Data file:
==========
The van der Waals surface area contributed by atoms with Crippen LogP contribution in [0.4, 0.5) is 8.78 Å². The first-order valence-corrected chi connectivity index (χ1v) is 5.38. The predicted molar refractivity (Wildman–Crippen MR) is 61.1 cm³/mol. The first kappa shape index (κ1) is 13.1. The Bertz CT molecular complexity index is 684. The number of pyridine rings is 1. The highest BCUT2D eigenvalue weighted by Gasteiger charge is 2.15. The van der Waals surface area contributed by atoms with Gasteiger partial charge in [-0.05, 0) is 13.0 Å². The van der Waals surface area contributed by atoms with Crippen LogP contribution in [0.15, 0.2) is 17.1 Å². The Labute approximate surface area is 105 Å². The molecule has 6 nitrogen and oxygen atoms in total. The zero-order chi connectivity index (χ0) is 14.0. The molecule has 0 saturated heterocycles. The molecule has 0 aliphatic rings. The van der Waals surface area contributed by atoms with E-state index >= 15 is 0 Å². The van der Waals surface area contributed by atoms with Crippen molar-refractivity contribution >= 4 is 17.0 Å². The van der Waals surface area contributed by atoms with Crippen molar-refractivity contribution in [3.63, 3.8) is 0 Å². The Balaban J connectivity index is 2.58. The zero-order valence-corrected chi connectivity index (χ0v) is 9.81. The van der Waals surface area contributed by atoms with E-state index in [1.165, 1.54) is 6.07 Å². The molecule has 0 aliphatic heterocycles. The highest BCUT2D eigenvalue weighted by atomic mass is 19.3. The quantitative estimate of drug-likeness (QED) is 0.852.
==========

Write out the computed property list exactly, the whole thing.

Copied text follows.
The van der Waals surface area contributed by atoms with Crippen LogP contribution in [0.4, 0.5) is 8.78 Å². The first-order valence-corrected chi connectivity index (χ1v) is 5.38. The predicted molar refractivity (Wildman–Crippen MR) is 61.1 cm³/mol. The first kappa shape index (κ1) is 13.1. The Bertz CT molecular complexity index is 684. The number of pyridine rings is 1. The highest BCUT2D eigenvalue weighted by Gasteiger charge is 2.15. The van der Waals surface area contributed by atoms with Gasteiger partial charge in [-0.05, 0) is 13.0 Å². The van der Waals surface area contributed by atoms with Crippen LogP contribution in [0.15, 0.2) is 17.1 Å². The Labute approximate surface area is 105 Å². The molecule has 6 nitrogen and oxygen atoms in total. The zero-order chi connectivity index (χ0) is 14.0. The molecule has 0 saturated heterocycles. The molecule has 0 aliphatic rings. The van der Waals surface area contributed by atoms with E-state index >= 15 is 0 Å². The van der Waals surface area contributed by atoms with Crippen molar-refractivity contribution >= 4 is 17.0 Å². The van der Waals surface area contributed by atoms with Crippen molar-refractivity contribution in [3.63, 3.8) is 0 Å². The Balaban J connectivity index is 2.58. The zero-order valence-corrected chi connectivity index (χ0v) is 9.81. The van der Waals surface area contributed by atoms with E-state index in [1.165, 1.54) is 6.07 Å². The molecule has 0 aliphatic heterocycles. The highest BCUT2D eigenvalue weighted by atomic mass is 19.3. The quantitative estimate of drug-likeness (QED) is 0.852.